+2.5%

PLMPV

-2624

1082

0.0%

R1LNPN

1122

691

+2.5%

R1LAPV

-609

683

0.0%

R1LMPV

-3088

818

-2.5%

R2LNPV

1327

824

+2.5%

R2LAPV

-411

805

0.0%

R2LMPV

-2899

927

-2.5%

R3LNPV

1168

720

+2.5%

R3LAPV

-565

709

0.0%

R3LMPV

-3046

841

-2.5%
+5.0%
+2.5%

P @ ISK11
Q @ ISK11

Fuzzy Logic
Controller

Tap position
0.0%
-2.5%
+5.0%

Fig. 12. Fuzzy Logic controllerr implementation 2

where:
1) The membership of input and output
o
signals:
Input1: Reactive power (Q) @ ISK11; extreme and peak
load high Q (HL), average load medium Q (ML) and
light load light Q (LL) as shown in
n Fig.13.

Fig. 13. Input membership function 1 forr 2nd implementation of FLC

Input2: Active power (P) @ ISK11; no PV high P (NoPV),


Minimum PV medium P (MinPV)) and maximum Power
light P (MaxPV) as shown in Fig.14.

mentation of FLC
Fig. 14. Input membership function 2 for 2nd implem

Output: Tap changer setting (TC); Very Highh (VH), High (H),
Normal (N), Low (L), Very low (VL) as show
wn in Fig.15.

The first implementation is asssociated with significant


costs due to hardware cost and the need to widespread
communication infrastructure but itt can be applied to many
networks since it is independent on the
t network parameters.
The second implementation sho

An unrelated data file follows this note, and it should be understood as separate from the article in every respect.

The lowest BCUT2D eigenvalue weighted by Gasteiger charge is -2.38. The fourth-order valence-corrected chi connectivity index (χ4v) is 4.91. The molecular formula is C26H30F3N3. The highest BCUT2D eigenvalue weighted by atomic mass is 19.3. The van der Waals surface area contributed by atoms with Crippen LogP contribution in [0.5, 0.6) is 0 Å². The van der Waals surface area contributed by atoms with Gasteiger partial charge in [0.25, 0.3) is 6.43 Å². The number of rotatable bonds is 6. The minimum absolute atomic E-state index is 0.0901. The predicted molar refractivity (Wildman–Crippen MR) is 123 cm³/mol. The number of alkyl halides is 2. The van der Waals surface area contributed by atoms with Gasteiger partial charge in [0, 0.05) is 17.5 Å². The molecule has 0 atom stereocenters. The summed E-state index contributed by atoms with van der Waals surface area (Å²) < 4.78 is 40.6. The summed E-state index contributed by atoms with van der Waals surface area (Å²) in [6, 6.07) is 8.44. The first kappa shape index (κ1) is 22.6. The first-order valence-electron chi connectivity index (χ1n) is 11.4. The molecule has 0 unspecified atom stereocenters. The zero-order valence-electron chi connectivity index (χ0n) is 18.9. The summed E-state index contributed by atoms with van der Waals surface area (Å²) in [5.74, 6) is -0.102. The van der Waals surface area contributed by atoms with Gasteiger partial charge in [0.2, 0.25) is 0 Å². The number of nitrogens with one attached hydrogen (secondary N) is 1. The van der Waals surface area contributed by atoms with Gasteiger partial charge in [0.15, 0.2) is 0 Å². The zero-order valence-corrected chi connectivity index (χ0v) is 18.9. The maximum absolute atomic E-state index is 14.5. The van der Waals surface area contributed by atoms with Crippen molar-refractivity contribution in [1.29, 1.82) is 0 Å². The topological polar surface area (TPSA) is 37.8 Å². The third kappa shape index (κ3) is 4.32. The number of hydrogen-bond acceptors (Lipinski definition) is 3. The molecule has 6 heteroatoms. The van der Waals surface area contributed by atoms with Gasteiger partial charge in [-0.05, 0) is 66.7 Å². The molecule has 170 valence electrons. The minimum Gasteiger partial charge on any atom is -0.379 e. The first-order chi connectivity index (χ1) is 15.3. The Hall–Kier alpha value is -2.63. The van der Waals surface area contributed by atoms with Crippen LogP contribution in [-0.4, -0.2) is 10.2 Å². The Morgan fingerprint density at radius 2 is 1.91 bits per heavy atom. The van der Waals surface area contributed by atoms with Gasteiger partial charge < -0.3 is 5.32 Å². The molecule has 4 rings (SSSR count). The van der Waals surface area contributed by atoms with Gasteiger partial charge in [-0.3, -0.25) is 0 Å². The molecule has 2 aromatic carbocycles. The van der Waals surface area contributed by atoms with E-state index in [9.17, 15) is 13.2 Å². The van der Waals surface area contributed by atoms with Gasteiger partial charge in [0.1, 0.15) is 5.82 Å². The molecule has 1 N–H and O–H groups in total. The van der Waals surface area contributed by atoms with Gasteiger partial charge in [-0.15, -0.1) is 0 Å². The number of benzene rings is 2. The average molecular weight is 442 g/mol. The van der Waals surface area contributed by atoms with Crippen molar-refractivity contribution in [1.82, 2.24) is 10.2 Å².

ows a novel technique to
control the LTCT based on the pow
wer flow information at the
transformer itself. The main advantaage of this implementation
is that all measurements are taken lo
ocally and there is no need
for remote communication with other
o
information in the
system. However, the main drawbacck of this method is that it
depends on the network paraameters and the load
characteristics. So, for each network
k the FLC need to be set up
based on analysis of the network load
l
data. In general, the
results are encouraging and warrant further investigation using
the fuzzy logic concept in such problems.
VIII. REFEREN
NCES
[1]

Fig. 15. Output membership function for 2nd implem


mentation of FLC

[2]

2) The control rules:


TABLE V
OF FLC
RULE TABLE FOR 2ND IMPLEMENTATION O
PPV
Max PV
No PV
Min PV
QLoad
HL
VH
H
N
ML
H
N
L
LL
N
L
VL

Fig. 16 shows the tap changer settings for poossible range of P


and Q using the proposed FLC.

Tap changer setting

5.0%
2.5%
0.0%
2010
470
-1070

-2.5%

1400

-4150
1550

950

1250

Reactive Power Q(kVar)

1100

650

800

350

[4]
[5]
[6]

The authors would like to thanks KACST for providing the


solar irradiance data, and SEC-WR main office in Jeddah for
providing the utility grid data.
HIES